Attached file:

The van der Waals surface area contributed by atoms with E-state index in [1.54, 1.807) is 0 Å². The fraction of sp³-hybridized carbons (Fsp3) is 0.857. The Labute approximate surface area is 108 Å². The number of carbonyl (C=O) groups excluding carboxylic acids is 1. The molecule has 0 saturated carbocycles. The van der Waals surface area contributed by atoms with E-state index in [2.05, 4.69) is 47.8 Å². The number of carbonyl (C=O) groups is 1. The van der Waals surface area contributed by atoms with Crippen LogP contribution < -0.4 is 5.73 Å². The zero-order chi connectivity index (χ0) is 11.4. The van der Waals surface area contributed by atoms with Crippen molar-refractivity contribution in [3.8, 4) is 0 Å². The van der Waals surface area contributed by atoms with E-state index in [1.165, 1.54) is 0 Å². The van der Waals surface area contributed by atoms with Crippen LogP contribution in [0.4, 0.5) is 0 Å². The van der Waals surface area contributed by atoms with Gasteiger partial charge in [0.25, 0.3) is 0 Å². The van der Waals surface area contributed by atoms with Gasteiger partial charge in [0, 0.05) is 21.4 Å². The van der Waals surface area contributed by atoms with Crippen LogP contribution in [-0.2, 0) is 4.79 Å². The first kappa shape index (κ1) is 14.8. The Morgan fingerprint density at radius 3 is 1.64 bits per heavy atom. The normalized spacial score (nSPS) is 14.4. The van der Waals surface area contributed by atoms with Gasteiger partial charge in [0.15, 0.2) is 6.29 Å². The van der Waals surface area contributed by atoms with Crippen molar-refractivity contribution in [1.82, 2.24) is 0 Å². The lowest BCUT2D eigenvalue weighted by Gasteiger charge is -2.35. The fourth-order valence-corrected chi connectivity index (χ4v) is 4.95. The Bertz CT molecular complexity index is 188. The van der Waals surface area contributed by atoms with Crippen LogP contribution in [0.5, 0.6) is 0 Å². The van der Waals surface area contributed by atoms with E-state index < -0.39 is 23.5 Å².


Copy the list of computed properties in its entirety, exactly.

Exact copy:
The van der Waals surface area contributed by atoms with E-state index in [1.54, 1.807) is 0 Å². The fraction of sp³-hybridized carbons (Fsp3) is 0.857. The Labute approximate surface area is 108 Å². The number of carbonyl (C=O) groups excluding carboxylic acids is 1. The molecule has 0 saturated carbocycles. The van der Waals surface area contributed by atoms with E-state index in [2.05, 4.69) is 47.8 Å². The number of carbonyl (C=O) groups is 1. The van der Waals surface area contributed by atoms with Crippen LogP contribution < -0.4 is 5.73 Å². The zero-order chi connectivity index (χ0) is 11.4. The van der Waals surface area contributed by atoms with Crippen molar-refractivity contribution in [3.8, 4) is 0 Å². The van der Waals surface area contributed by atoms with E-state index in [1.165, 1.54) is 0 Å². The van der Waals surface area contributed by atoms with Crippen LogP contribution in [0.4, 0.5) is 0 Å². The van der Waals surface area contributed by atoms with Gasteiger partial charge in [0.25, 0.3) is 0 Å². The van der Waals surface area contributed by atoms with Gasteiger partial charge in [0, 0.05) is 21.4 Å². The van der Waals surface area contributed by atoms with Crippen LogP contribution in [-0.2, 0) is 4.79 Å². The first kappa shape index (κ1) is 14.8. The Morgan fingerprint density at radius 3 is 1.64 bits per heavy atom. The normalized spacial score (nSPS) is 14.4. The van der Waals surface area contributed by atoms with Gasteiger partial charge in [0.15, 0.2) is 6.29 Å². The van der Waals surface area contributed by atoms with Crippen molar-refractivity contribution in [1.82, 2.24) is 0 Å². The lowest BCUT2D eigenvalue weighted by Gasteiger charge is -2.35. The fourth-order valence-corrected chi connectivity index (χ4v) is 4.95. The Bertz CT molecular complexity index is 188. The van der Waals surface area contributed by atoms with Crippen LogP contribution in [0.5, 0.6) is 0 Å². The van der Waals surface area contributed by atoms with E-state index < -0.39 is 23.5 Å².